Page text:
‘What would a palaeontologist of the far future do if he, she (or indeed, it) came upon technofossils, the petrified artefacts of a long-extinct civilization?’
This is the question palaeontologist Jan Zalasiewicz and artist Anne-Sophie Milon asked themselves when creating an installation for ‘Reset Modernity!’ – an exhibition inspired and curated by the philosopher Bruno Latour.
The exhibition, showing at the ZKM arts and media centre in Karlsruhe, is described as a ‘thought experiment’ that aims to ‘reset a few of the instruments that allow you to register some of the confusing signals sent by the epoch.’
Zalasiewicz, who chairs the Anthropocene Working Group, has long been involved in research into the possibility of a new geological time period – the ‘Anthropocene’. For the exhibition, he and Milan have created ‘the untidy workspace of our puzzled future palaeontologists’ to ask how future scientists would study and interpret the remains of our present.
‘There was a fascinating story to tell here’ they explain. ‘We had to get inside the mind of a future palaeontologist, one hundred million years from now, of a very different species to ours.
‘What would a palaeontologist’s methodology be in that time? Perhaps, we thought, close to the Victorian one of a century before our present time, when much of the science was still a mystery, and the border between art and science was full of possibilities, and the spirit of narrative had not yet been submerged beneath a sea of technical jargon. Agreed on these starting points, we could begin to evolve our story…’
Their story is set down in an imagined research paper, written by a geologist 100 million years from now, entitled ‘Brunaspis Enigmatica: Reinterpretation of a presumed artefaction from the Great Crisis Stratum as a predator-modified organic petrifaction’ (Journal of Ancient Phenomena.)
‘We took as our object of research just one of the many millions of technofossils that humans produce – you will see these particular objects scattered by the pavement on almost any walk through an urban area, and we hope you can guess what they are…
‘And then, we recreated the careful description, meticulous illustration, logical interpretation and cautious creativity of our future-geologist protagonists as they wrote their monograph – who then (but of course!) get the interpretation of these mysterious objects absolutely, crashingly and exactly wrong – exactly as the early geologists and palaeontologists of our own species came up with inspired misinterpretations of (for example) what fossil conodonts and graptolites might once have been, and whether or not continents drifted, or whether ice ages occurred or not.
‘And, of course, we are still getting things wrong, all the time….’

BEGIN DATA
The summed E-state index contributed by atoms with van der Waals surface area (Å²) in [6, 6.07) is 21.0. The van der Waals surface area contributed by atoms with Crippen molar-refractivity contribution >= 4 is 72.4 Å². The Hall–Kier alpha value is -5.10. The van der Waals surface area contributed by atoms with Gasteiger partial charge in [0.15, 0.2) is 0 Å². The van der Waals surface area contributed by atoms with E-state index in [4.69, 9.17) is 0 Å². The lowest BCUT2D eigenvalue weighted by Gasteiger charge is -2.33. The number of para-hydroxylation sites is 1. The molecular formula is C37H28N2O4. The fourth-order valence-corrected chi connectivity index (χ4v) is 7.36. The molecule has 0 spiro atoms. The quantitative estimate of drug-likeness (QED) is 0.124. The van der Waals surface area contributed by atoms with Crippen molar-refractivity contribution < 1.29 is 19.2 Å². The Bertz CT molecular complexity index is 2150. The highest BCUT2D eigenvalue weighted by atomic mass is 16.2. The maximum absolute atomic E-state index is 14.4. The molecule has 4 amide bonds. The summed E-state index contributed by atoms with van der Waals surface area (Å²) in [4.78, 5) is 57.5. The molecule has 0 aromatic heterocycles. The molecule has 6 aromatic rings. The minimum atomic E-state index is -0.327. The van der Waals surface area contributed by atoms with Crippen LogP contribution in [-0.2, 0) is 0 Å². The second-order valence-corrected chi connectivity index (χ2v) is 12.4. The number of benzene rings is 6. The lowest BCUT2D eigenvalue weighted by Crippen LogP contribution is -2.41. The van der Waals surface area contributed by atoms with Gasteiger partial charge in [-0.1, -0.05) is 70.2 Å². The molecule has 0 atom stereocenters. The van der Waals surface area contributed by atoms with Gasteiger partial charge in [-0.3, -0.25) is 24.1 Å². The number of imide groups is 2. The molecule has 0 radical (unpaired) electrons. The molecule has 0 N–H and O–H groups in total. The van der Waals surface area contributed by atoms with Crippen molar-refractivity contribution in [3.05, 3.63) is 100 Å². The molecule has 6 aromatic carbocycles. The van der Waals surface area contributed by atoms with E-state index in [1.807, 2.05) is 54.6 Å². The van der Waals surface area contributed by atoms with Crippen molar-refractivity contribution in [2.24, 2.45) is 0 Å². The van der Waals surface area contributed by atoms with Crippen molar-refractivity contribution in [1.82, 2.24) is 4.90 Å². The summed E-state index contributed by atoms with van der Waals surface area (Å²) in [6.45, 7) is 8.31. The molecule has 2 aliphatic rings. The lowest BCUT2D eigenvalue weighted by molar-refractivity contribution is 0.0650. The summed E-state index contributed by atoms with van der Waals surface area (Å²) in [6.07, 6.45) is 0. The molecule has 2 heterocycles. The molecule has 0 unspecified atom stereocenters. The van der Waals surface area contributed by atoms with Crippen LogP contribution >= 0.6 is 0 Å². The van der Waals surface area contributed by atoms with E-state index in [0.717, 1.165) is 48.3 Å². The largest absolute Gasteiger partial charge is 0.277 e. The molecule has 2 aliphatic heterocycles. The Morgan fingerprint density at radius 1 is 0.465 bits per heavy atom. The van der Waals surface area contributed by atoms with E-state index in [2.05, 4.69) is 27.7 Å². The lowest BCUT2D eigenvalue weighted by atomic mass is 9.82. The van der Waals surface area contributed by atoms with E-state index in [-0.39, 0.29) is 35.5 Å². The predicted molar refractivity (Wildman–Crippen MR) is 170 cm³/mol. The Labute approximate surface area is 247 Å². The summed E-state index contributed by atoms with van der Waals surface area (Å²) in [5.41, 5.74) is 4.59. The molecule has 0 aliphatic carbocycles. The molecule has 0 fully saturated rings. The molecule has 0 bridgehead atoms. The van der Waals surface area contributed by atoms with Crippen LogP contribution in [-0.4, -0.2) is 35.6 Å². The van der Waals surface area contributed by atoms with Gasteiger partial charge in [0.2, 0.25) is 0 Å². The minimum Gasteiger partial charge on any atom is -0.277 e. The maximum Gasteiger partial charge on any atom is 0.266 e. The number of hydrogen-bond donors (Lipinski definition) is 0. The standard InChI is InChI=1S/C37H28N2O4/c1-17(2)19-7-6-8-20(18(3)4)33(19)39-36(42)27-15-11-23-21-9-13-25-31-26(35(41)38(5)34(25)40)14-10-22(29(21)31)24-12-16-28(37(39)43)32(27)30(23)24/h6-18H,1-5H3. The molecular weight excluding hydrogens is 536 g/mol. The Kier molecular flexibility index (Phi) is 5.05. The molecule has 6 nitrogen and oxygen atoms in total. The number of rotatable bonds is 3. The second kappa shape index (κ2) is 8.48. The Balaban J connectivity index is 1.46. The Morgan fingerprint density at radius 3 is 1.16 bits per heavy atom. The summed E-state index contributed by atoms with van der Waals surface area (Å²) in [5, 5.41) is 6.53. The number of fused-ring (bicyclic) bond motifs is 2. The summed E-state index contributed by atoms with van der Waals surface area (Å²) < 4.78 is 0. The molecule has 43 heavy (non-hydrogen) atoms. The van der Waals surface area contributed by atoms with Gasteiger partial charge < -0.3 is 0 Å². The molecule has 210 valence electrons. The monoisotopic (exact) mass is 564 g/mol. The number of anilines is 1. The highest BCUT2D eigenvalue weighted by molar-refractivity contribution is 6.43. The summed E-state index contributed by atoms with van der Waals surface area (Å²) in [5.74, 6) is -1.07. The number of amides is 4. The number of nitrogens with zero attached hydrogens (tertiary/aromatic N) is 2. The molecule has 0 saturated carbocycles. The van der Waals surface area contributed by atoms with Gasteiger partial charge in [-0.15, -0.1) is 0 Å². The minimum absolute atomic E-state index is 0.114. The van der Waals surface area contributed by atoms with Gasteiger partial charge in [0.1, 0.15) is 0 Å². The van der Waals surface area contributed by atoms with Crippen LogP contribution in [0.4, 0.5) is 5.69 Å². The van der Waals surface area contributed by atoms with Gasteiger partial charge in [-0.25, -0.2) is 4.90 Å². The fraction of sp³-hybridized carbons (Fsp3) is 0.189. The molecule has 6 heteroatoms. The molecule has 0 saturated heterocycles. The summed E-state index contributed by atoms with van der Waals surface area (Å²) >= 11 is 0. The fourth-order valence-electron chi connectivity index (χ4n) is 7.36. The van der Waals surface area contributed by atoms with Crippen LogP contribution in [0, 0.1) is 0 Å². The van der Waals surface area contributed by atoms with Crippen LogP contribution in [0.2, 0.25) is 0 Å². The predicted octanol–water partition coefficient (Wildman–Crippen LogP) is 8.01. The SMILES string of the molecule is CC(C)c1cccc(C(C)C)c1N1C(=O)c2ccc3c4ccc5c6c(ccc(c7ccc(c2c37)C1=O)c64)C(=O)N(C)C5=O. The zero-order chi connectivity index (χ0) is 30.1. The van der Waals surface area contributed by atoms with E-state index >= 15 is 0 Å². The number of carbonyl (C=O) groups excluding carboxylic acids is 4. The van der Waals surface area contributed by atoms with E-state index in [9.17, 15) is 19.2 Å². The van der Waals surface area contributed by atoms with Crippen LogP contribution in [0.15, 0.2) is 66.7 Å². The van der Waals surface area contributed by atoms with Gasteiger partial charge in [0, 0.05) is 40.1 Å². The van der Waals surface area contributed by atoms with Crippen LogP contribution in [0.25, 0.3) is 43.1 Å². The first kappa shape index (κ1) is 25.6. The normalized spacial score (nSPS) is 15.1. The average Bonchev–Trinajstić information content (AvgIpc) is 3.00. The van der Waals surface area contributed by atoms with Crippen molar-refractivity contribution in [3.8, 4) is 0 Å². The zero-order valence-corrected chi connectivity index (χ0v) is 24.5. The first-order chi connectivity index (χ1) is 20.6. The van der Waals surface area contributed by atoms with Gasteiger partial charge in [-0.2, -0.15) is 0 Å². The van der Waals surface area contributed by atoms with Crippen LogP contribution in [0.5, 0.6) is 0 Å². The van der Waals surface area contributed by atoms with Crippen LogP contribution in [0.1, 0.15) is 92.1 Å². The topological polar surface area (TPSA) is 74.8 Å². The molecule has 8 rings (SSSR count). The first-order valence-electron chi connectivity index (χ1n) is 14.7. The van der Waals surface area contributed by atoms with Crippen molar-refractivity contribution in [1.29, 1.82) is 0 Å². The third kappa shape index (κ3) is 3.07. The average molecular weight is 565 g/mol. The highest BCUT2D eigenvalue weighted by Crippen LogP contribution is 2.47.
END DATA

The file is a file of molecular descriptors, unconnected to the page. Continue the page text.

In January, the Anthropocene Working Group published a report in which they stated that ‘the Anthropocene is functionally and stratigraphically distant from the Holocene, citing evidence ranging from changing geochemical signals, traces of nuclear fallout, rising extinction rates and global dissemination of materials like plastics and concrete, which they call ‘technofossils.’
All of these are enough, the group says, to produce a stratigraphic signature in sediments and ice which distinguishes our time from the Holocene – an epoch that began 11,700 years ago.
‘Some features of the Anthropocene are just too big to be told only through words and numbers’ say Zalasiewicz and Milon. ‘This project has been an opportunity for us to translate those through art.
‘”The mystery of Brunaspis enigmatica” is a way of bringing to people the nature and the consequences of technofossils that we are producing every second of every day; or to put it another way, it offers a new perspective on our rubbish.
‘We chose a specific object for this project, but there are almost an infinite number of our artefacts that could also be treated this way, as part of our speculative future. Hopefully Brunaspis enigmatica will encourage people to think of how the past, present and future are linked, across enormous spans of time.’
The exhibition is open until 21 August, but Zalasiewicz and Milon already have more projects underway, exploring ‘this current, extraordinary moment in Earth history.’
‘We’re currently working on a children’s book, and developing a new art piece on how the current increase in atmospheric carbon dioxide – likely the most rapid increase in very many million years – can be made to seem real to people, rather than just being an abstraction, scientifically expressed in parts per million.
‘The facts and numbers are already there – but they seem not to engage policy makers as much as they should. Art can be another tool to help scientists to be heard.’
- Journal Reference: ‘Nilom A-S (The Assembly of Radical Savants) and Zciweisalaz J (The Guild of Rock Artisans)., ‘Brunaspis Enigmatica: Reinterpretation of a Presumed Artefaction from the Great Crisis Stratum as a Predator-Modified Organic Petrifaction’., MKZ Journal of Ancient Phenomena (1)., 89-96.